I am a serious potato lover. I have not yet met a potato or its derivative that I did not swoon over. For instance, I was just introduced to the Japanese/Korean/Oriental yam. Holy cow is it good. Roasted with a little salt, pepper, and oil, mmm . . .
Back to the topic at hand: I am not immune to carbs. But for a whittled waistline, carbs are out ("A Call for a Low-Carb Diet That Embraces Fat" by Anahad O'Connor). Also, after many misinformed years of "low-fat" ruling the day, "low-fat" has been shunned.
In a recent study, low-fat faced off against low-carb. Calories were not measured, and both groups were encouraged to consume more vegetables. Result: The low-carb group managed to increase heart health and lose more body fat, even with the butter and oil and some red meat, cheese, and eggs.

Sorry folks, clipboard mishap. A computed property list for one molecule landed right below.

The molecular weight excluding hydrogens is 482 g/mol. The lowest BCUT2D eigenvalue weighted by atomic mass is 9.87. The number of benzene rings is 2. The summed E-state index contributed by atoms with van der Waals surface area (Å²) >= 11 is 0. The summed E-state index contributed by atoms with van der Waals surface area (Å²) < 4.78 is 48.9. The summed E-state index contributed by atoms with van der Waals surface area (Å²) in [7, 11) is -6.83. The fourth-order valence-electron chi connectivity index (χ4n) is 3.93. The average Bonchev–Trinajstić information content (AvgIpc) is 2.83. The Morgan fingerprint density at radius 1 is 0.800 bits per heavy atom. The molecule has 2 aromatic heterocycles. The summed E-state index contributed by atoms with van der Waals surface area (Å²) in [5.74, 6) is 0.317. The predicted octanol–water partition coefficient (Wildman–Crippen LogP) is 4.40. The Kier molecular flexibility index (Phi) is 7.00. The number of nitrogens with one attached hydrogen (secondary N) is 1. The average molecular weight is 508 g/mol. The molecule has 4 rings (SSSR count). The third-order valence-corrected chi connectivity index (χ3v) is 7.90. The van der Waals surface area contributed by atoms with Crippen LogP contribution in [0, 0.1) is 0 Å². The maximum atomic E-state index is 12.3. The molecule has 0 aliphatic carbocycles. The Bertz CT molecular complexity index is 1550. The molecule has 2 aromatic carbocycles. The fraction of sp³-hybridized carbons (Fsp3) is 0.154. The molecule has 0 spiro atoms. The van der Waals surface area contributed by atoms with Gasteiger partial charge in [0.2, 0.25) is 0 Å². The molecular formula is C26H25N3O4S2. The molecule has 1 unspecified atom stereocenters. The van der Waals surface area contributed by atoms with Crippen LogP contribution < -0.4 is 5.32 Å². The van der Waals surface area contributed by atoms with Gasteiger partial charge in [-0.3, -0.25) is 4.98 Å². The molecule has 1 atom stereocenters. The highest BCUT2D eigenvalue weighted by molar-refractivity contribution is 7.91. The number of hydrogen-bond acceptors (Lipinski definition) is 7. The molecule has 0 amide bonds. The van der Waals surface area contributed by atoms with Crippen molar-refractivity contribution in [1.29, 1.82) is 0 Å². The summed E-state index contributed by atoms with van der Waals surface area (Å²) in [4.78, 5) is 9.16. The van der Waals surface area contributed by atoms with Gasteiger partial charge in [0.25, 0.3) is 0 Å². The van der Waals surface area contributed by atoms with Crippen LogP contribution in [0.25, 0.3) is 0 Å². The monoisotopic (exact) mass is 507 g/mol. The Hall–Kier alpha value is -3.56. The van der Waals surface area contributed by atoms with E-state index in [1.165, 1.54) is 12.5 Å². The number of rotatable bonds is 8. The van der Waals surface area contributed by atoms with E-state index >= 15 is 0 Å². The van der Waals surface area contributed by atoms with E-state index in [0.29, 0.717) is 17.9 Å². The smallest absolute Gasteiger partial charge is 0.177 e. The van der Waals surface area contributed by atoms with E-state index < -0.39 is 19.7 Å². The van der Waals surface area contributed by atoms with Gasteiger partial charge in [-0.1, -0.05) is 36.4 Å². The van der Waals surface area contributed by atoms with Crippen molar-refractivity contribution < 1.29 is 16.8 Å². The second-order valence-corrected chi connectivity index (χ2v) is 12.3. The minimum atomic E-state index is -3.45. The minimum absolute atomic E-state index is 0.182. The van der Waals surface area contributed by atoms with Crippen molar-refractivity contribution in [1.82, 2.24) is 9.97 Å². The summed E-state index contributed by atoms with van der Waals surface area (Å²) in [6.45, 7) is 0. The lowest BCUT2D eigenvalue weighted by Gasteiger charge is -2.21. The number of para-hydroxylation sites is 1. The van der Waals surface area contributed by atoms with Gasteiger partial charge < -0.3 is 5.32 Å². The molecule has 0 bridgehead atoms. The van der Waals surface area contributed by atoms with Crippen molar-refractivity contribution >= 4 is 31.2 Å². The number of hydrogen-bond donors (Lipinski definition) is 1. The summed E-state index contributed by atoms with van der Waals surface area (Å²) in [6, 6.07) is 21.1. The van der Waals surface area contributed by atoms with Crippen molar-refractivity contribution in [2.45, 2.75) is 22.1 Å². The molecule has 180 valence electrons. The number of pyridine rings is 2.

However, the low-fat group lost muscle, not fat.
The villain? Processed foods. The ones with refined carbs, especially. There really isn't much that can be purchased on store shelves, I've found. So many items on there announce how healthy they are because they are non-fat, but in order to compensate for the lack of creaminess, refined carbs are added. Oh snap.
Real foods—like eggs—are no longer the bad guy. Fake edibles are on the run, for good reason. Just say no to faux. No fake fats, like trans (that means no margarine and no Rich's Whip), and while I'm at it, no fake sugars, either.
But once a week, I have my Japanese/Korean/Oriental yam. The ideal diet is low-carb, not no-carb, right?